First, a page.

What Is the Point of College?

… [A]s higher education expands its reach, it’s increasingly hard to say what college is like and what college is for. In the United States, where I now teach, more than 17 million undergraduates will be enrolling in classes this fall. They will be passing through institutions small and large, public and private, two-year and four-year, online and on campus. Some of them will be doing vocational courses — in accounting or nursing or web design — at for-profit institutions like DeVry University and the University of Phoenix. Many will be entering community colleges hoping to gain a useful qualification or to prepare themselves for a transfer to a four-year college. Others will be entering liberal-arts colleges without plans for a major, let alone a profession. On whatever track, quite a few will encounter Descartes as part of their undergraduate requirements. Why should that be? You’ll be hard-pressed to find a consensus on such things. That’s because two distinct visions of higher education contend throughout our classrooms and campuses.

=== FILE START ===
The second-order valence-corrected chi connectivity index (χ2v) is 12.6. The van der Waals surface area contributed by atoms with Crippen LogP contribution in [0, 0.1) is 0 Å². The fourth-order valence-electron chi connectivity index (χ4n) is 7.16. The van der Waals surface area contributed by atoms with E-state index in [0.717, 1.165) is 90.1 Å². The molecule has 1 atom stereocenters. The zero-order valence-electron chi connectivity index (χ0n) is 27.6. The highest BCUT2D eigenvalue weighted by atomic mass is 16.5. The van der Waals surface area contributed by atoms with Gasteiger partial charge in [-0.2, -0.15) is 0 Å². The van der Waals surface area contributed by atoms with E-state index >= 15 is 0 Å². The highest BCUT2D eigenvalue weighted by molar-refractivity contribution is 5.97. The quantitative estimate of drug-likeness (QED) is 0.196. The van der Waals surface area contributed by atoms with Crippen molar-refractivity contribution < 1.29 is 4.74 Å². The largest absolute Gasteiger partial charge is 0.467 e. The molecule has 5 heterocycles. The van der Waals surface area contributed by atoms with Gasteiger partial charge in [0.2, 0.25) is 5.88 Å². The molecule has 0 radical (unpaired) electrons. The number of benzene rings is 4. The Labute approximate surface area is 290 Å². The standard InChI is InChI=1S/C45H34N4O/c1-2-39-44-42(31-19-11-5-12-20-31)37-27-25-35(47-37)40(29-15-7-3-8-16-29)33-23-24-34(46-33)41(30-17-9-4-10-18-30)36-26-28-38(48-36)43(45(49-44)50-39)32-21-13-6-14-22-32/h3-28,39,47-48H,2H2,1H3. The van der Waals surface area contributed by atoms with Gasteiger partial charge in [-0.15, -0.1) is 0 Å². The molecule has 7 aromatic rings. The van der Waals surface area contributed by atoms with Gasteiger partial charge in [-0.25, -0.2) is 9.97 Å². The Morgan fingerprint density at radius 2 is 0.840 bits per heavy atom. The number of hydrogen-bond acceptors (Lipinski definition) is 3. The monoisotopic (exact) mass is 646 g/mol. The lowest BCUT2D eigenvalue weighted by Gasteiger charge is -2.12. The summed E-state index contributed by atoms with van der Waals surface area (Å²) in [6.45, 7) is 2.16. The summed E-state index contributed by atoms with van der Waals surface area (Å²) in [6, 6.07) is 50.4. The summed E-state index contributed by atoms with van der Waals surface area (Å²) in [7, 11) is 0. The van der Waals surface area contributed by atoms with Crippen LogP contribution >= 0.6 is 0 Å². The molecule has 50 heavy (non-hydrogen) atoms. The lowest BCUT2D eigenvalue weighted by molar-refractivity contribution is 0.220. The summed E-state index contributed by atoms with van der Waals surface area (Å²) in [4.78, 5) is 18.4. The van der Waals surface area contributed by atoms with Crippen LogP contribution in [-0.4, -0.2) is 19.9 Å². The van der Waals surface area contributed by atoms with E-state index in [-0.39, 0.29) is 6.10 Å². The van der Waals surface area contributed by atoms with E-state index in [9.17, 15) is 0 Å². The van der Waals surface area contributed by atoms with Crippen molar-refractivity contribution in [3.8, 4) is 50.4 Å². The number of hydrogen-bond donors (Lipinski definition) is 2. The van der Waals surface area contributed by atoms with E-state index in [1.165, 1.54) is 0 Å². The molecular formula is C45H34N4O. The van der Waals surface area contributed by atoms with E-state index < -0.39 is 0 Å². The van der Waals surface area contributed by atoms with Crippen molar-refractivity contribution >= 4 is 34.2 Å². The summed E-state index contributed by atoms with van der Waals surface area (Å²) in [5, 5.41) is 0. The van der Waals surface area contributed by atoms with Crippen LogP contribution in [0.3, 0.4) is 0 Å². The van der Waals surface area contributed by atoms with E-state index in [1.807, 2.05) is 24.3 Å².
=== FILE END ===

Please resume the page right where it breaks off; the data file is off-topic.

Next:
One vision focuses on how college can be useful — to its graduates, to employers and to a globally competitive America. When presidential candidates talk about making college more affordable, they often mention those benefits, and they measure them largely in dollars and cents. How is it helping postgraduate earnings, or increasing G.D.P.? As college grows more expensive, plenty of people want to know whether they’re getting a good return on their investment. They believe in Utility U.

Another vision of college centers on what John Stuart Mill called ‘‘experiments in living,’’ aimed at getting students ready for life as free men and women. (This was not an entirely new thought: the ‘‘liberal’’ in ‘‘liberal education’’ comes from the Latin liberalis, which means ‘‘befitting a free person.’’) Here, college is about building your soul as much as your skills. Students want to think critically about the values that guide them, and they will inevitably want to test out their ideas and ideals in the campus community. [Read more.]

Via Kwame Anthony Appiah, The New York Times.

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